Monday, 30 March 2015

A remarkable un-photographic photograph of a whaling schooner, 1886 (after Whistler)



Here is an eye-catching photograph. Its an image made by a member of the crew of the US Revenue Cutter Bear, the only US government naval presence in the Bering Sea in the early years after Alaska was purchased from Russia. (The Bear had a extraordinary history, having been constructed in Dundee in 1874, seeing action in World War II and only finally meeting its end while being towed to Philadelphia in 1963. More on its history can be found here.) The photographer, as we learn from the inscription on the righthand side was Charles D. Kennedy, who was a young officer on the Bear. As the the inscription also indicates, the subject matter of the image is the whaling schooner San Jose in the ice of the Bering Sea in 1886.

When I first encountered this photograph I initially thought it was a rather good pen and wash illustration, because it has a certain un-photographic quality. A closer look dispels these first impressions as it has a few features unlikely to appear in a drawing, such as the blurred edges of the flag blowing in the strong wind, the inexplicable staining of the sail, and (perhaps) the indistinct figures to the far right the image.

But why does it still have a somewhat un-photographic look? Several features seem particularly important in bringing about this effect. The first is that the picture looks like it has been slightly or partially solarised, though the relative whiteness of the ice seems to suggest otherwise. This can be explain I think by the fact that the light leakage that caused the solarisation came in from the top of the image, particularly to the left where the darkest patch is to be found. But whether it is partial solarisation or the result of some other cause, the ship and it background look somewhat unreal in just the way one would expect from solarisation.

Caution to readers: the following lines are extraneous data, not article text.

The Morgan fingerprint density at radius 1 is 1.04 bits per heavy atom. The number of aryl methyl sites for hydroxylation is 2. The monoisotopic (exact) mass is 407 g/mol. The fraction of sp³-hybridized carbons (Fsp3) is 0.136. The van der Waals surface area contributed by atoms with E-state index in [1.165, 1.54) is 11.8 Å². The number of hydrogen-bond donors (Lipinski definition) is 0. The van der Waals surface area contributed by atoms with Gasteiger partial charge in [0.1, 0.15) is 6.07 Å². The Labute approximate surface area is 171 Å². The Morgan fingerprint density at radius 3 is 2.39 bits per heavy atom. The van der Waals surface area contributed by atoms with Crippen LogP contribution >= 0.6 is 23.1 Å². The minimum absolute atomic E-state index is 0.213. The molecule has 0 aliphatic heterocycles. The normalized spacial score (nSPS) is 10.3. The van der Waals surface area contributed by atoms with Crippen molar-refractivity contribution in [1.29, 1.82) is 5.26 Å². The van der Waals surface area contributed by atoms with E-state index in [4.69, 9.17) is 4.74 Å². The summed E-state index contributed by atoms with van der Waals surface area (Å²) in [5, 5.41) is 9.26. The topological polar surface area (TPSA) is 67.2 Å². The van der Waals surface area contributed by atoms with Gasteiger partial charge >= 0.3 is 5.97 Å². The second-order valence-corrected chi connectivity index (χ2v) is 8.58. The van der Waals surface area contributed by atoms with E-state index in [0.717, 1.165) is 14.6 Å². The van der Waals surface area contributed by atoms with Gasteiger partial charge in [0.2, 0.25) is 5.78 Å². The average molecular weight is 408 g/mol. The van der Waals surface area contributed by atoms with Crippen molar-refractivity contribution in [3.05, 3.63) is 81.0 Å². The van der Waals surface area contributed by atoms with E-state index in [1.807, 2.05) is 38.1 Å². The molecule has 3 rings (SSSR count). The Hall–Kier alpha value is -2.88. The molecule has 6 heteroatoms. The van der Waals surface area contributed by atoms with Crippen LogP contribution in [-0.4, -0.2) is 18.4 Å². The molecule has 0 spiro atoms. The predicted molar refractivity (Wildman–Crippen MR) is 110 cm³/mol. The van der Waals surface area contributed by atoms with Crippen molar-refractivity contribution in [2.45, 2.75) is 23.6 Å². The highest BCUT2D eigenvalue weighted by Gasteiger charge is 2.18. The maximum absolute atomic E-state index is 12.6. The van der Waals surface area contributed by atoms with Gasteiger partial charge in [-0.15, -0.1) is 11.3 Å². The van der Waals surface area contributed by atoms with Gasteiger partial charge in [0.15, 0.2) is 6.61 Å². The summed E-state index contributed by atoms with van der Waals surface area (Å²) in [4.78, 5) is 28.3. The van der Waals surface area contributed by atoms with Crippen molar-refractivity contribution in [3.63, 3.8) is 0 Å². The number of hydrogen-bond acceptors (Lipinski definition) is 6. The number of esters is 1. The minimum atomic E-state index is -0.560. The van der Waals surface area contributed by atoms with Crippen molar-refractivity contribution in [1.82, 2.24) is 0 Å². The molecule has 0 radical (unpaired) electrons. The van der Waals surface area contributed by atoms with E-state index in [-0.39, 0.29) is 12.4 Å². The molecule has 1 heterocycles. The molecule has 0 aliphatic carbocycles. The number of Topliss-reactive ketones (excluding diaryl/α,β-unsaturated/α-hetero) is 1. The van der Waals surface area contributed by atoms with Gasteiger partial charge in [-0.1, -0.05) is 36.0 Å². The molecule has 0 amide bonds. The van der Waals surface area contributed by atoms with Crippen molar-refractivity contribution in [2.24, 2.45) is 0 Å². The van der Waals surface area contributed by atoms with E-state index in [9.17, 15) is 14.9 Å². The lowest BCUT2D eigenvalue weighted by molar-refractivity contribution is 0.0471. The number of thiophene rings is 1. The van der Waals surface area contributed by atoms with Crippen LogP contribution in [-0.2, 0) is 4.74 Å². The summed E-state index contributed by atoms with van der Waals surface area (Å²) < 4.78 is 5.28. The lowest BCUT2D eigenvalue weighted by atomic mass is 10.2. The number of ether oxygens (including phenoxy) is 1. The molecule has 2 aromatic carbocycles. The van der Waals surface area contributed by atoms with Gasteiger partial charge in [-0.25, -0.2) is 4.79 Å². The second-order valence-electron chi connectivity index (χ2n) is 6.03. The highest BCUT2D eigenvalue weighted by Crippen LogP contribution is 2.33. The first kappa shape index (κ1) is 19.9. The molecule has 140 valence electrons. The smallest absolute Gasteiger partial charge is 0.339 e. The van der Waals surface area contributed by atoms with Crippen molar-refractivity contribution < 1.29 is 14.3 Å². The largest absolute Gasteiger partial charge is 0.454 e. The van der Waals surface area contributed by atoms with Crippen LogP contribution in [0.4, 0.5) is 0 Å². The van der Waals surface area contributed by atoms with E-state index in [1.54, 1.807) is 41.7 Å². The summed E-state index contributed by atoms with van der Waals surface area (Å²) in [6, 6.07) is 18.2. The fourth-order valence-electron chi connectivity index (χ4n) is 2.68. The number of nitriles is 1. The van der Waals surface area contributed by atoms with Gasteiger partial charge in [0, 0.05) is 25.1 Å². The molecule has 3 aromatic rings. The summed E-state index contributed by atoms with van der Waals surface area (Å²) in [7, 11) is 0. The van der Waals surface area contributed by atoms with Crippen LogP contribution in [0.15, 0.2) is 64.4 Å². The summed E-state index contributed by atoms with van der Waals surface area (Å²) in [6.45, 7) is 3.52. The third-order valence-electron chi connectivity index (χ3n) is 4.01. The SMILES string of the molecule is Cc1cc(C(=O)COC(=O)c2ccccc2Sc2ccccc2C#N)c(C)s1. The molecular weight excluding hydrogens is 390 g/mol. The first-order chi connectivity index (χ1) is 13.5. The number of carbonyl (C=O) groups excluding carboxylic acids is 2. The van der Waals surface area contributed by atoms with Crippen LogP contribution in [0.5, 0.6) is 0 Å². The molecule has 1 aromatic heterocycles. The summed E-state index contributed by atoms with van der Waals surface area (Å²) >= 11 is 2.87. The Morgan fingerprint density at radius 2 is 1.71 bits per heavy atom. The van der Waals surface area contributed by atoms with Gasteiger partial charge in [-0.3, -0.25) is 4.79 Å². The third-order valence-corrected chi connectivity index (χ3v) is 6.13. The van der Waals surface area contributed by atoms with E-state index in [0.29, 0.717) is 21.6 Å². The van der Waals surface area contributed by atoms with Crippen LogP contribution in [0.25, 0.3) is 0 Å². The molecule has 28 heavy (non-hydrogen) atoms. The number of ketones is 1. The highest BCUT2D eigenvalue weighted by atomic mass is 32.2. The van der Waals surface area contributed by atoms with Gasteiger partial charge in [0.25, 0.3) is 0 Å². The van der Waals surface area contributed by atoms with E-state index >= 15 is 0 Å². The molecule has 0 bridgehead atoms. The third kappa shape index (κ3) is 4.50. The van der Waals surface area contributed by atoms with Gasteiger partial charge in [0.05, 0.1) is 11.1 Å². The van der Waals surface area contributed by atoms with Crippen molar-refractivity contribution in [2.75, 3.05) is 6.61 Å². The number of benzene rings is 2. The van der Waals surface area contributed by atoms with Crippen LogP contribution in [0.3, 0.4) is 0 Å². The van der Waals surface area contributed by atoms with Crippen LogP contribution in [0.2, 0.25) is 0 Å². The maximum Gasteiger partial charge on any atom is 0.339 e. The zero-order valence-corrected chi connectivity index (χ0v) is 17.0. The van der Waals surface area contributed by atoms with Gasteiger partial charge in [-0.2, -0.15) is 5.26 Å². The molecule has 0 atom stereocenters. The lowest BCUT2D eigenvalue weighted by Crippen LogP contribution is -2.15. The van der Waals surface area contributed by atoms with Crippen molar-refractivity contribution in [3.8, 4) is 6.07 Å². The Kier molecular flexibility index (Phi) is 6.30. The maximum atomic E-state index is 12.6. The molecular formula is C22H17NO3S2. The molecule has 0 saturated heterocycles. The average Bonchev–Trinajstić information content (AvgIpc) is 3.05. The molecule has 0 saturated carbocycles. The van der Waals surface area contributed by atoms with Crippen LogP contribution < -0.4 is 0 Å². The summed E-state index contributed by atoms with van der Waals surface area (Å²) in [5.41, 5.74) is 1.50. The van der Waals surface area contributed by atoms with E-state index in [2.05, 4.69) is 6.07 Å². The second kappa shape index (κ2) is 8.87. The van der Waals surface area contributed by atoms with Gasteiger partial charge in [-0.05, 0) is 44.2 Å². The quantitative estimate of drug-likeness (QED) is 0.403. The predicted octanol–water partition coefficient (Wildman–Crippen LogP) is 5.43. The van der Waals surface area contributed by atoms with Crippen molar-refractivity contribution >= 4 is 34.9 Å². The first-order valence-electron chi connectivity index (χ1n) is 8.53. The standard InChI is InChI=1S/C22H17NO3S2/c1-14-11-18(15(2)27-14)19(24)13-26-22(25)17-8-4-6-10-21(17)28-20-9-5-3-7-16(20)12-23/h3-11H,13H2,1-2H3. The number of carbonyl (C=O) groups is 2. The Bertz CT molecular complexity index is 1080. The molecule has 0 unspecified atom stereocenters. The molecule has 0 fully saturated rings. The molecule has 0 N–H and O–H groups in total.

The second un-photographic feature is the composition. Amateur photographers, and even accomplished ones whose purposes are documentary, tend to place the main subject of the image in the centre of the frame. The placement of the ship to the right of the frame, with an empty lefthand side, is more the technique of the illustrator artist wishing to give a sense of the ship as unbound, if not moving, existing with a dynamic environment and being drawn forward into the empty space.

Finally, it looks as if the image is produced under the strong influence of the painter James Whistler, not only because it embodies Whistler's devotion to whites and greys, but also because Whistler' subject matter was often many ships, boats and and water.  His Harmony in Grey: Chelsea in Ice (1864) is, like many of his paintings, far more impressionistic than my whale  schooner image, but both share a certain tonal quality.


But I just can't decide whether a young US navel officer working on a ship policing the northwestern frontier would in the mid 1880s would be likely to know about Whistler. Maybe, but then as we hardly know anything about him, then why should we suppose he would. After all, not many of his other photographs have the same Whistler-like quality. Setting aside those which document people and places on land, Kennedy's other photographs of ships are less interesting and less reminiscent of Whistler:




Its is also worth nothing that these latter two photographs follow the documentarian's convention of placing the central subject matter squarely in the centre of the frame, depriving these images of the drama attached to first image of the San Jose.

But these latter images, despite being very photographic, do seem to owe something to 19th century naval painting. Compare them with, for example, this:


or this:


But then most naval painting exhibits a very limited aesthetic sensibility, showing us ships side or three quarter on, sometimes at anchor in an anodyne landscape, sometimes shooting cannonballs at another ship. With a few exceptions its all pretty similar and unremarkable stuff; not a genre for anyone other than the ship enthusiast (and even then, not for the most aesthetically adventurous among that limited group).

And yet, Kennedy's un-photographic photograph of the San Jose stands out as among the most memorable pictures of a ship I have every encountered. It owes something to illustration and painting, but maybe it owes even more to sheer luck. Somehow I doubt it is luck, and I can't help to want to know more about Charles W. Kennedy though it would be appear he has disappeared into the sea fog of history without leaving many traces.


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